This visible-light image of the Fireworks Galaxy (NGC 6946) comes from the Digital Sky Survey and is overlaid with data from NASA’s NuSTAR observatory (in blue and green). NASA/JPL-Caltech
Using X-ray data from NASA’s NuSTAR space observatory, astronomers looked to the delightfully named Fireworks galaxy (NGC 6946) and compared the X-ray sources (shown in blue and green) to the visible light sources (the many stars shown across the image). They were aiming to study a supernova that was occurring in the galaxy and which shows up as the bright blue spot in the upper right.
But while they were collecting data, they noticed something odd. The green blob on the bottom side of the image wasn’t there in their first observations but was seen clearly in a second observation only ten days later. And then in the next set of observations, it was gone again. This is very unusual for a luminous X-ray source, and it wasn’t accompanied by a corresponding increase in visible light so it couldn’t be another supernova. It was a puzzle the researchers wanted to investigate.
“Ten days is a really short amount of time for such a bright object to appear,” Hannah Earnshaw, a postdoctoral researcher at Caltech and lead author of the new study, said in a statement. “Usually with NuSTAR, we observe more gradual changes over time, and we don’t often observe a source multiple times in quick succession. In this instance, we were fortunate to catch a source changing extremely quickly, which is very exciting.”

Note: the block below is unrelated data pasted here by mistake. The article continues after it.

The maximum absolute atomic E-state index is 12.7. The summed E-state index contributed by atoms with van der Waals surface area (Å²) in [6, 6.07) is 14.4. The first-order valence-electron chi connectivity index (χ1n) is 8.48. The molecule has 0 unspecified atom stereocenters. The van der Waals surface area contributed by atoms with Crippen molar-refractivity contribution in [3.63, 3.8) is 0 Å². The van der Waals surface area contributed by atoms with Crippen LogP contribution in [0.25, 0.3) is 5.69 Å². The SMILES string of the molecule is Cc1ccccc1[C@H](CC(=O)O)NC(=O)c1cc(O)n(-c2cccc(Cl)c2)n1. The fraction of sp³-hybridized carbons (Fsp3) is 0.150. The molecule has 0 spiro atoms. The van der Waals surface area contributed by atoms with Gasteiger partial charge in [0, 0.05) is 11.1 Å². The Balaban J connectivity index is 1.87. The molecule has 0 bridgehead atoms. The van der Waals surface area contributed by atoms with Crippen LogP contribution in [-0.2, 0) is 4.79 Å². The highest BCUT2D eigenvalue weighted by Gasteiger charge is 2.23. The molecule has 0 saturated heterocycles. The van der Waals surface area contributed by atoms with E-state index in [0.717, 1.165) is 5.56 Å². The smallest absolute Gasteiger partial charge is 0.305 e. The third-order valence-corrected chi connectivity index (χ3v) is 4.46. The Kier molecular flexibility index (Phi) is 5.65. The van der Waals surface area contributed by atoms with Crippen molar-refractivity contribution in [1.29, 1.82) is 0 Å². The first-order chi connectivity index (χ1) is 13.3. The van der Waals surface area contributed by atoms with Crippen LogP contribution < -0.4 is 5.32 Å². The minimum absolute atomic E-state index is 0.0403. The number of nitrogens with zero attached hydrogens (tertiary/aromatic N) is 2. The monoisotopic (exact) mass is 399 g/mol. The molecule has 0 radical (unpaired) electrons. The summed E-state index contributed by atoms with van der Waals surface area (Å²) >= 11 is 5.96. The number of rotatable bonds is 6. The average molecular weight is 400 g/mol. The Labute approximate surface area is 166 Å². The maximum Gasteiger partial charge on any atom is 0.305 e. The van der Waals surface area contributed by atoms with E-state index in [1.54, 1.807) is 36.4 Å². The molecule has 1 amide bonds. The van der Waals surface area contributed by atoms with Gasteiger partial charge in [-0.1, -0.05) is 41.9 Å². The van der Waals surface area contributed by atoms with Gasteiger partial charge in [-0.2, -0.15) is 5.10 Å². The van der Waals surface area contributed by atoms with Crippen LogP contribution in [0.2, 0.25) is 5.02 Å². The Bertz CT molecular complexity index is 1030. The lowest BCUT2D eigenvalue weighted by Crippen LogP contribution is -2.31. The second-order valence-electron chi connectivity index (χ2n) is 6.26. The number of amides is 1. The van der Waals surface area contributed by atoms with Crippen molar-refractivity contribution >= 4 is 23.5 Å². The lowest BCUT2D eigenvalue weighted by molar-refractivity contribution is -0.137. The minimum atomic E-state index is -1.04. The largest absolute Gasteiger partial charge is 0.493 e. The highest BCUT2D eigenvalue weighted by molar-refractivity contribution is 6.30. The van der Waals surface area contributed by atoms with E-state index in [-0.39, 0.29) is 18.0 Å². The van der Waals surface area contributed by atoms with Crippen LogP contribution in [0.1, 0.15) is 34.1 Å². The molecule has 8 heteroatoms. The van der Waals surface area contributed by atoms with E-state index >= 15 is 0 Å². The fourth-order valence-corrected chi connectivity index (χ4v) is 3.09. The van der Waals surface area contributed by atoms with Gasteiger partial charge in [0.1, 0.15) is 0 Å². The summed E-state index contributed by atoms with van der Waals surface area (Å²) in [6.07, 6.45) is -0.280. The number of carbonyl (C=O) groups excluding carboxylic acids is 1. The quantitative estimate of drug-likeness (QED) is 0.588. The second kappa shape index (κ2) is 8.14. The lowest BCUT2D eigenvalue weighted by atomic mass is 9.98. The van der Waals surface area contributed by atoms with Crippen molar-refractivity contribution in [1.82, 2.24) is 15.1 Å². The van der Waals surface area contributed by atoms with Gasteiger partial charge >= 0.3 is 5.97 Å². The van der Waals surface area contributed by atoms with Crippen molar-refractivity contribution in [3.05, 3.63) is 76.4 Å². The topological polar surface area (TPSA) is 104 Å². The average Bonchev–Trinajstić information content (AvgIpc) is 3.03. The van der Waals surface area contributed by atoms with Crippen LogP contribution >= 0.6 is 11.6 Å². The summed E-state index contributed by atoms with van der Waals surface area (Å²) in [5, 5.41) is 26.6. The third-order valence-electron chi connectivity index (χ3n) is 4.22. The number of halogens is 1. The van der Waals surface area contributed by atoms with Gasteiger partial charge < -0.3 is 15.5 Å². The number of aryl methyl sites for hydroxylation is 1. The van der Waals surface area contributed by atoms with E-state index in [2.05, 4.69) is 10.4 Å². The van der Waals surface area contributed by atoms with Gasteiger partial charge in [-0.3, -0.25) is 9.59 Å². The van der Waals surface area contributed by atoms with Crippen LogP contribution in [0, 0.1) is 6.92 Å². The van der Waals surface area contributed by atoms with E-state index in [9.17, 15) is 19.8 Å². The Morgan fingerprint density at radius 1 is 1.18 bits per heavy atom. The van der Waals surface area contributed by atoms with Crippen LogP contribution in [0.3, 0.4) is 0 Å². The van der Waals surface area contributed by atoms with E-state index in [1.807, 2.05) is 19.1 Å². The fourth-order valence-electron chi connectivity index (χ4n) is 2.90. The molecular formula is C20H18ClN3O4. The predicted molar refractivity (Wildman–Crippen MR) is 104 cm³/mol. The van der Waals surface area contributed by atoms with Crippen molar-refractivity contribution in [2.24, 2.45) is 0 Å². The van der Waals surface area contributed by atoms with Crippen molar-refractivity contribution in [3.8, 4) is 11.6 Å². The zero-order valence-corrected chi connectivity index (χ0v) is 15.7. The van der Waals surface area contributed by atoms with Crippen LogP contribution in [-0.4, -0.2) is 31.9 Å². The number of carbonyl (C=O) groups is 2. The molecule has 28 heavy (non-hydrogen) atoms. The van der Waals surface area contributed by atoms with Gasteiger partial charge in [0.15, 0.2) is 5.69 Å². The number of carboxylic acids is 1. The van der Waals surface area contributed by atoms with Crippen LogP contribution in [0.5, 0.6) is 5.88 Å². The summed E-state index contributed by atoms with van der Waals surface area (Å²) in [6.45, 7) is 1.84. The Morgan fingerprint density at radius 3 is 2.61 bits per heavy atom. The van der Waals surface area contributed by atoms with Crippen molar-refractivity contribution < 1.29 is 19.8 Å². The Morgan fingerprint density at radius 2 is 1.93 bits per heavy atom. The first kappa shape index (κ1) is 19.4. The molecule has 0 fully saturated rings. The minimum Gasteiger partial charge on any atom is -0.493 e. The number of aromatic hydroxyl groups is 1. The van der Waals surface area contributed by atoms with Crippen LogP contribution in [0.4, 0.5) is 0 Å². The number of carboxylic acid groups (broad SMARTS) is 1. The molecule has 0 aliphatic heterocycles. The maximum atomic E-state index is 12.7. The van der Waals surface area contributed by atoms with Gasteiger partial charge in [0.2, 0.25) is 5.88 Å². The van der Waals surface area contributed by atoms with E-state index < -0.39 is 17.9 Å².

Earnshaw’s study suggests that the source of the X-rays could be a black hole that was devouring a nearby star. As material is pulled into the black hole from the disc of matter around it, it becomes extremely hot and radiates X-rays. This process usually goes on for a long time because black holes feed on stars gradually. In this case, it could be a black hole gobbling up a small star all at once.
There’s another possibility though. The X-rays could be coming from a neutron star, which generates magnetic fields that are strong enough to channel materials to its surface. If a neutron star spins very fast, the magnetic fields can act like a barrier that stops material from falling onto the star. “It would kind of be like trying to jump onto a carousel that’s spinning at thousands of miles per hour,” Earnshaw explained. The barrier might be stronger at some times and weaker at others, and when it is weaker it could allow matter through which would show up as X-ray bursts.
The researchers will need to continue to observe the phenomenon to find out which theory is correct. If the X-rays come back again, it’s likely that the neutron star theory is correct. If not, it was likely caused by a black hole devouring a small star.
The findings are published in the Astrophysical Journal.